When it comes to your car battery, the one thing that you can be sure of is that sooner or later it will die. The life a car battery averages from three to six years. Lots of factors can contribute to the early demise of your car battery. Today we will share 8 tips that can increase your car battery life.
Park Your Car in the Shade
A battery translates chemical energy into electricity. A 12 volt car battery consists of six cells, each cell producing two volts. The cells are made up of two plates, which are made of lead and lead dioxide, and are submerged in sulphuric acid.
This creates the chemical reaction that produces electricity. High temperatures and high humidity affect the efficiency and the volume of the sulphuric acid in the battery, leading to a quick death. This is why batteries don’t last as long in hot, humid climates.
Under normal operating conditions it’s hard to control the temperatures that your battery is exposed to. The best you can do, especially if you live in a hot climate, is to make an effort to park your car in the shade. Your battery life will definitely be decreased if your car sits in the sun all day while you’re at work.
Fix a Loose Car Battery
If you’re concerned with making your battery last as long as possible, it’s time to pop open the hood and do an inspection. First you need to check that the battery is securely mounted. If the battery is able to jiggle, that vibration will surely shorten its life.
So grab the battery and give it a shake. Be careful. You will most likely get some battery acid residue on your hands when you touch the battery, so wear gloves. If the battery is loose, it’s either missing the factory hold down, or the hold down isn’t properly secured. If you don’t see an easy fix, take it to a pro.
Clean Battery Corrosion
Next, inspect the battery for corrosion. A green or white buildup over the battery terminals is a sign of current leaking through the connection. This current draw will kill your battery. Dirt and grime on top of the battery can also act as a conductor and cause current to leak across the terminals. You can buy a battery cleaner at your local parts store.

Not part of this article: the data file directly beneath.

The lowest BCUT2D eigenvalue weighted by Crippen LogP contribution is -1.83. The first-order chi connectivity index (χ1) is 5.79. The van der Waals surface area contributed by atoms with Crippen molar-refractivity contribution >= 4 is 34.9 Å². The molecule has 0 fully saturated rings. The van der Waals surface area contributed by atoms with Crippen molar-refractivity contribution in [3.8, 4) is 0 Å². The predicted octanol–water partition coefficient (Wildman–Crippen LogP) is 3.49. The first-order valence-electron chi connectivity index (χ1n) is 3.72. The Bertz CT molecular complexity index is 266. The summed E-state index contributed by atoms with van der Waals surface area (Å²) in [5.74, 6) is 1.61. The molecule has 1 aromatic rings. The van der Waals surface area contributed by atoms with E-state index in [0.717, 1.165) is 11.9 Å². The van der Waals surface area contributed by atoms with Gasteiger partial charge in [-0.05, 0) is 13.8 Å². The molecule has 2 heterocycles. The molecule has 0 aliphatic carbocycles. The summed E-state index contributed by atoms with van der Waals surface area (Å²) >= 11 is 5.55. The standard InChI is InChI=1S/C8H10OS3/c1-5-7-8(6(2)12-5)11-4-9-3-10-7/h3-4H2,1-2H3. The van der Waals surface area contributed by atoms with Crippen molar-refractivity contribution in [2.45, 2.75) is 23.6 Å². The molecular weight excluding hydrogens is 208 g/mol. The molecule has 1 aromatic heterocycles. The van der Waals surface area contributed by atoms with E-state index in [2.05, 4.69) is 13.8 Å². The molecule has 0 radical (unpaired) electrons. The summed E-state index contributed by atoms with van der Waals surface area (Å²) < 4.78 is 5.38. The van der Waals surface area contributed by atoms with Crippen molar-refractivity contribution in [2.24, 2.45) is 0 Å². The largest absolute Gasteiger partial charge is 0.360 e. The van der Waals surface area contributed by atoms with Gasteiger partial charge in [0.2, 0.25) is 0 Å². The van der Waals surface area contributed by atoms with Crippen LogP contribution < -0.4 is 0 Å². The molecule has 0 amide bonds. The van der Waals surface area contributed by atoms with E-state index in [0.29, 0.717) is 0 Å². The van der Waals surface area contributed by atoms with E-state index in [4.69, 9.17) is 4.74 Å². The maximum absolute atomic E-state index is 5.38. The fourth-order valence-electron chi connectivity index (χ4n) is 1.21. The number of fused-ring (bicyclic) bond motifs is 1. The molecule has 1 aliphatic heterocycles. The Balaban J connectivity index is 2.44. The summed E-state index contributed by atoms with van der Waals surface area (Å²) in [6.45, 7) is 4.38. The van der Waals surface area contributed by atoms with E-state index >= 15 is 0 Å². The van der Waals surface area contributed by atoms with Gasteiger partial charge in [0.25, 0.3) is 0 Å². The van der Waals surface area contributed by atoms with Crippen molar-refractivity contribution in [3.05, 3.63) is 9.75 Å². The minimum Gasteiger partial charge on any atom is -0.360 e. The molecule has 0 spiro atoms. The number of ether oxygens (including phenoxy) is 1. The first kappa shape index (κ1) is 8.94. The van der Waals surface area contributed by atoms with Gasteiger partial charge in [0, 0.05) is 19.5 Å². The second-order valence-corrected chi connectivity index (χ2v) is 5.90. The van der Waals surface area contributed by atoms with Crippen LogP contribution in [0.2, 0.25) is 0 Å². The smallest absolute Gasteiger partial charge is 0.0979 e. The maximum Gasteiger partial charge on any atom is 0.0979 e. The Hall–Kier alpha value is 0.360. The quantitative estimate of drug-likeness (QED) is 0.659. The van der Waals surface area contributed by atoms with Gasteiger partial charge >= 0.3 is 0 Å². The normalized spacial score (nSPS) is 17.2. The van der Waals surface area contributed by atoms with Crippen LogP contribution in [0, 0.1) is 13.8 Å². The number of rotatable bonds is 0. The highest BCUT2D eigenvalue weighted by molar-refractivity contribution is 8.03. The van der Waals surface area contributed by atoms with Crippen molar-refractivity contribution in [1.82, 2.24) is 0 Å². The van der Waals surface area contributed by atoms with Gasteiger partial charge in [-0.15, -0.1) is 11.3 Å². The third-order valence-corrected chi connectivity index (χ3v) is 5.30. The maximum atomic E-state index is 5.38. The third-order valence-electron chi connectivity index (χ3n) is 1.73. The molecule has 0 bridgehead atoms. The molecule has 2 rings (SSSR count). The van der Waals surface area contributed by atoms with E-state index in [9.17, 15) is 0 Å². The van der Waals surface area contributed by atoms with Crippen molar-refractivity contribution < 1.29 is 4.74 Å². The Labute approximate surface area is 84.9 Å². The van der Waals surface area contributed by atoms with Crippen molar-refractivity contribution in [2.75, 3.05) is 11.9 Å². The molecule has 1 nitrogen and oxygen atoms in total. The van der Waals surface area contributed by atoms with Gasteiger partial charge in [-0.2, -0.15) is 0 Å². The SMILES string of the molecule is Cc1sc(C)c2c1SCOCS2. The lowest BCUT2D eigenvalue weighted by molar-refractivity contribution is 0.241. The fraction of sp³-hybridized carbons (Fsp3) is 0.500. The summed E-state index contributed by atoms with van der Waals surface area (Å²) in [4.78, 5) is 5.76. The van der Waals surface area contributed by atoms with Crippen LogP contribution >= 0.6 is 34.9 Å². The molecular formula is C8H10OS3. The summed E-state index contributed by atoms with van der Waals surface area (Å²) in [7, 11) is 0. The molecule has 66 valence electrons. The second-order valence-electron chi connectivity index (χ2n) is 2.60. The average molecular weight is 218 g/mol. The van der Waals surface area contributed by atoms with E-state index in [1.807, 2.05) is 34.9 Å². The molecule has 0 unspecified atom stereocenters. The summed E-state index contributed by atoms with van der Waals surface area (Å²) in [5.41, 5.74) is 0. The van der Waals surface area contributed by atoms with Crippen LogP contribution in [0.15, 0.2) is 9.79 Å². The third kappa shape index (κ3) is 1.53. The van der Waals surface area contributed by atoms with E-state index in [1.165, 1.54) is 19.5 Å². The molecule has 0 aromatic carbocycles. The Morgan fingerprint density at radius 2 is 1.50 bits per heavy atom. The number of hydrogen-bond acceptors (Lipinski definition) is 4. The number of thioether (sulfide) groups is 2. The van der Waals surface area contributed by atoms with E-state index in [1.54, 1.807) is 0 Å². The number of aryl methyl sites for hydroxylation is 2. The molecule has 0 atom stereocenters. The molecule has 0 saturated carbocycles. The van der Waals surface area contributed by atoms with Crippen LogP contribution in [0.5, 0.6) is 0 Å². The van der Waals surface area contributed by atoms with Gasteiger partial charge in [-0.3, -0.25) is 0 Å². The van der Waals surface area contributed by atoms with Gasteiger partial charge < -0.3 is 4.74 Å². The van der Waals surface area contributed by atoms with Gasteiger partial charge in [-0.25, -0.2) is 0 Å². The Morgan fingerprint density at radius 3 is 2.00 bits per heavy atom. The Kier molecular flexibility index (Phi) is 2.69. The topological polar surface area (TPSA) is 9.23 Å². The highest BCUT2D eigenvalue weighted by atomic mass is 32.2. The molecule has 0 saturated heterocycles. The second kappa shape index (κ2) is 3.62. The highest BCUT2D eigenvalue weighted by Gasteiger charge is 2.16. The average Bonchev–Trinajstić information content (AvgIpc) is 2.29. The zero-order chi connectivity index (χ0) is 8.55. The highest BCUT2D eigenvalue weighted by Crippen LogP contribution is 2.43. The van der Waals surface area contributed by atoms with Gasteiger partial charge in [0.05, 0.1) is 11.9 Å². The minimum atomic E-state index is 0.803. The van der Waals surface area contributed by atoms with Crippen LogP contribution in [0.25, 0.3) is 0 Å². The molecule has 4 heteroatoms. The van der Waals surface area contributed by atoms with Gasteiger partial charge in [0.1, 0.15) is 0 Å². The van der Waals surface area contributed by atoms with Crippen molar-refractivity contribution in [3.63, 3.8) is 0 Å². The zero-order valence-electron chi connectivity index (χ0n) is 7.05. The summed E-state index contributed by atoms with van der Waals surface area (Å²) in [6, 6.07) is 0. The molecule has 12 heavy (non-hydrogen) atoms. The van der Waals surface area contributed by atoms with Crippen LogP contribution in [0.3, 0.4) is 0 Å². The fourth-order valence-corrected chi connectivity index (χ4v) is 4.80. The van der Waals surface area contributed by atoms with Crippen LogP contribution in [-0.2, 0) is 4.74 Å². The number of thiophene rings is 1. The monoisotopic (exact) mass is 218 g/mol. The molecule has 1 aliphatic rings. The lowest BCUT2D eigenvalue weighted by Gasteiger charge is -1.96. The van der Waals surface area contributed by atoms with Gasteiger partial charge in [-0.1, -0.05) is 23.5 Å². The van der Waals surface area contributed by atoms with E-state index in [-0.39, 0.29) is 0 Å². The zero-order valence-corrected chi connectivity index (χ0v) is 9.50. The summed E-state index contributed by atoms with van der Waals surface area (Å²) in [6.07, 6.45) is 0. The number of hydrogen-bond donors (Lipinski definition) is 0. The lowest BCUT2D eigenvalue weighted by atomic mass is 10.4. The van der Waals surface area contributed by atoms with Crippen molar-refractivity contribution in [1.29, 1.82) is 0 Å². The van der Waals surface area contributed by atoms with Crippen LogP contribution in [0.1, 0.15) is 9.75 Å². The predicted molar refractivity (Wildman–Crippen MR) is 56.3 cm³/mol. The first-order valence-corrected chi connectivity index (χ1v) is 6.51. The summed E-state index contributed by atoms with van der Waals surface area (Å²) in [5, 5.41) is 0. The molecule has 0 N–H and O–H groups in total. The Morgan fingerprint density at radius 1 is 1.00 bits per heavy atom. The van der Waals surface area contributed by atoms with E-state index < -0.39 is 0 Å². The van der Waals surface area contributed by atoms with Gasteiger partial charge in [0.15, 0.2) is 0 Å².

The cleaner foams up when you spray it on the battery terminals and on the top of the battery. Let it sit for a few minutes, and then rinse it off with low pressure water. Be very careful not to splash the water around.
There is battery acid in that water. You might have to repeat this procedure a couple of times. After cleaning, apply a battery terminal protecting spray to the terminals. This will help to prevent the acid buildup from returning.
Avoid Long Term Use of Accessories While Engine Isn’t Running
While your engine is running the battery is being charged by the alternator. If your charging system is working properly, you really aren’t hurting the battery by using any accessories. I’ve read information on the internet making claims that you can increase battery life by not using your radio or air conditioner while idling.
This is just not true. Your battery should easily be able to handle the exchange of the current you’re using, for the current that the alternator supplies.
You do want to avoid long term use of accessories while the engine isn’t running. The alternator will recharge the battery when you start it up, but the constant drain and recharge cycle will shorten the life of your battery.
Don’t Let Your Car Sit for Days
Inactivity is a real battery killer. Allowing your vehicle to sit for days without running is a death sentence for a car battery. There are ways to save your battery if you own a vehicle that is not a daily driver, and tends to sit for days.
The best way is to use a battery tender. A battery tender is a low current trickle charger. It’s a small easy to use unit that attaches to your battery terminals with small jumper cable like clamps. A battery tender usually turns on at about 11.5 volts, and automatically turns off at about 12.5 volts, keeping your battery perfectly charged.
Another option is to simply disconnect the battery when not on use. This can be a bit cumbersome, and is tough on battery terminals. A better option would be to install a battery disconnect switch. A battery disconnect switch attaches between the battery cable and the terminal. The simpler ones operate with just the turn of a knob or the flick of a switch.
So you park the car, open the hood and switch off the battery, that simple. You will have to reset your radio and your clock when you engage the battery, but that’s a small price to pay compared to the cost of a battery.
Battery disconnect switches are available with a key lock, and some even come with a remote control.
A couple more things:
Combine Short Trips
Short trips are really bad for your battery. Starting your engine draws more current from the battery than anything else you do. The battery needs to recover from that after every start. If you only drive two blocks down the road, the alternator isn’t given the opportunity to recharge the battery.
Buy a good battery.
If you choose to purchase a 75.00 Walmart battery, you’re on your own.
Keep your car maintained.
Address any noise concerns that are emanating from your engine compartment. A squeaky belt could easily hinder alternator operation, and a noisy alternator surely is not working properly.
So your mission, if you choose to accept it, is to get a good five years out of a car battery. Just a little bit of battery TLC, and mission accomplished.